Bev Purdue, LinkAce, Industrial Irradiation, More: Wednesday ResearchBuzz, December 16, 2020


State Archives of North Carolina: NCDC Additions: Governor Bev Perdue Speeches. “In support of the She Changed the World initiative, the State Archives of North Carolina is pleased to announce a new addition to the Governors Papers, Modern digital collection: Governor Bev Perdue’s Speeches.”

Found via Reddit: LinkAce. From the front page: “LinkAce is a self hosted archive to store and organize links of your favorite websites. Search through them with the help of tags and lists. The content stays available with the help of automated backups and monitoring.” Note that it is a self-hosted Web app, so you’ll need access to a server and some tech chops to use LinkAce. It’s free and open source.

International Atomic Energy Agency: Where Can You Find Industrial Irradiation Facilities? Visit a New Online Database. “The IAEA has recently published its updated Database on Industrial Irradiation Facilities (DIIF), featuring an interactive map with information on nearly 300 gamma irradiators and electron accelerators from around the world. DIIF is a tool to help organizations and companies find the facility most suitable for the irradiation of their products. Research groups and experts can also use the database to find training and collaboration opportunities in the field.”


ZDNet: Partial Gmail outage resolved: Users reported a variety of problems Tuesday. “Well, that didn’t take long. Google fixed multiple problems with its services this week but less than a day later network administrators and users started seeing another rash of Gmail problems.” Including me. If you tried to reach me yesterday and the email bounced, please try again.

Texas State Library and Archives: Texas Digital Archive is 5 years old. “The Texas Digital Archive was born with a special appropriation by the Texas Legislature in the 2015 session. Aside from an acute need (TSLAC staff had requested the project the two previous sessions), the impetus to act was the transfer to the Archives of the Governor Perry records. That records transfer in January 2015 included more than seven terabytes of data in electronic format. The project also launched with about 18 terabytes of digital audio files of recordings from Senate meetings. From that initial 25 terabytes of data, the Texas Digital Archive has grown to include 69 terabytes, representing over 5.4 million unique files.”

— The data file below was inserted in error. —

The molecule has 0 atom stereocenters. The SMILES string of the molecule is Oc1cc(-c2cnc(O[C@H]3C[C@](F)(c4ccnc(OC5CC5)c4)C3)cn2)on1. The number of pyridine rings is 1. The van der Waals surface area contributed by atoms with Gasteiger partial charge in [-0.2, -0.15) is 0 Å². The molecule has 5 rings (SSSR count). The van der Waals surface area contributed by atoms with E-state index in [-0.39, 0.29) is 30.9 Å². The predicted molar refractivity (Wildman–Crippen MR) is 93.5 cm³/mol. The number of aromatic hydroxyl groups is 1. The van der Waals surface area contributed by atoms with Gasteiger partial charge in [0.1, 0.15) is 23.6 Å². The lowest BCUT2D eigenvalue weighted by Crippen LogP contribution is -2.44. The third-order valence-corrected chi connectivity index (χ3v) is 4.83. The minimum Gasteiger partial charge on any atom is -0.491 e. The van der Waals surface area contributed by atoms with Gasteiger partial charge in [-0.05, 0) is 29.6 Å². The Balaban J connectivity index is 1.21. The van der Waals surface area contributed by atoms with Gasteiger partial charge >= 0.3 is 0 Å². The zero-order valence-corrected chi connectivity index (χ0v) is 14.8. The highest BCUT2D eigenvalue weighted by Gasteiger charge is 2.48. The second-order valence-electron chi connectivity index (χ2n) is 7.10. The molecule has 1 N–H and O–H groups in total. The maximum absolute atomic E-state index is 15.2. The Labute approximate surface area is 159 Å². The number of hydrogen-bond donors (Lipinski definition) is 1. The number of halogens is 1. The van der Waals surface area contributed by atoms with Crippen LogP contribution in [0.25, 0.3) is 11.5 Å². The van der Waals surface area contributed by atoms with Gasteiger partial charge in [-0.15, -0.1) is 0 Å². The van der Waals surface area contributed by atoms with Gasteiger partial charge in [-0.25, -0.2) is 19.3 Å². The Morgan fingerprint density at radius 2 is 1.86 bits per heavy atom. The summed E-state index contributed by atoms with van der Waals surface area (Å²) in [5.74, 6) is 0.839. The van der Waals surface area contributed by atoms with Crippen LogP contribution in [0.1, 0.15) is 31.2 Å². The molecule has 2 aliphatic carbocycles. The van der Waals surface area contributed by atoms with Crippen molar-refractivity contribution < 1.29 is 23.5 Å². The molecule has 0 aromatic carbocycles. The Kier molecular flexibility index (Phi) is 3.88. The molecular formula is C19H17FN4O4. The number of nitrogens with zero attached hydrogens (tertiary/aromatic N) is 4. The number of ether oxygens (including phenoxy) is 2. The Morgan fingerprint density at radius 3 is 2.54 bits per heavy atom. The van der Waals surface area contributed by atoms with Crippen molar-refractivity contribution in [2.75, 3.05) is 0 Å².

The Economist: Lessons from the year of online events. “In many respects, organisers of online events have to do the same things as ever, such as attracting a great speaker line-up and advertising the event to the right people. But when the audience has gathered and the mics go live, many things are very different. So what lessons have been learned in 2020 that can be applied to virtual events in future? We asked dozens of organisers and attendees for their input on what works, what doesn’t and what has made them go ‘wow’. Here’s what they told us.”


MENAFN: UAE- Emirates Literature Foundation partners with Google to put global focus on Arab authors. “The Emirates Literature Foundation, together with Google, has launched ‘Kateb Maktub’, an initiative that will vastly increase the presence and visibility of Arab authors online, ahead of World Arabic Language Day. The initiative is designed to boost the number of Arab author pages on Wikipedia, one of the world’s most visited websites with more than 1 billion visitors per month.”


Everybody’s Libraries: Counting down to 1925 in the public domain. “We’re rapidly approaching another Public Domain Day, the day at the start of the year when a year’s worth of creative work joins the public domain. This will be the third year in a row that the US will have a full crop of new public domain works (after a prior 20-year drought), and once again, I’m noting and celebrating works that will be entering the public domain shortly.”

BBC: EU reveals plan to regulate Big Tech. “Big tech firms face yearly checks on how they are tackling illegal and harmful content under new rules unveiled by the European Commission. Fresh restrictions are also planned to govern their use of customers’ data, and to prevent the firms ranking their own services above competitors’ in search results and app stores.”

The Hacker News: New Evidence Suggests SolarWinds’ Codebase Was Hacked to Inject Backdoor. “A new report published by ReversingLabs today and shared in advance with The Hacker News has revealed that the operators behind the espionage campaign likely managed to compromise the software build and code signing infrastructure of SolarWinds Orion platform as early as October 2019 to deliver the malicious backdoor through its software release process.”


Aerotime Hub: EASA to collect aircraft noise level data in single database. “On December 15, 2020, the EASA launched the Aircraft Noise Certificate or Equivalent Noise Documentation (ANC) database, where the aircraft operators will provide the necessary information about the noise levels. The collected data will be available to airports, air navigation service providers, and other European authorities for operational purposes.”

WWF: Google’s AI technology to identify animals impacted by bushfires. “Artificial intelligence and an army of new sensor cameras will be used to track the recovery of animals impacted by bushfires in one of the most extensive post-fire surveillanceprograms ever undertaken in Australia. WWF-Australia and Conservation International, supported with a USD 1 million grant from Google’s philanthropic arm, have launched An Eye on Recovery, a large-scale collaborative camera sensor project.” Good afternoon, Internet…

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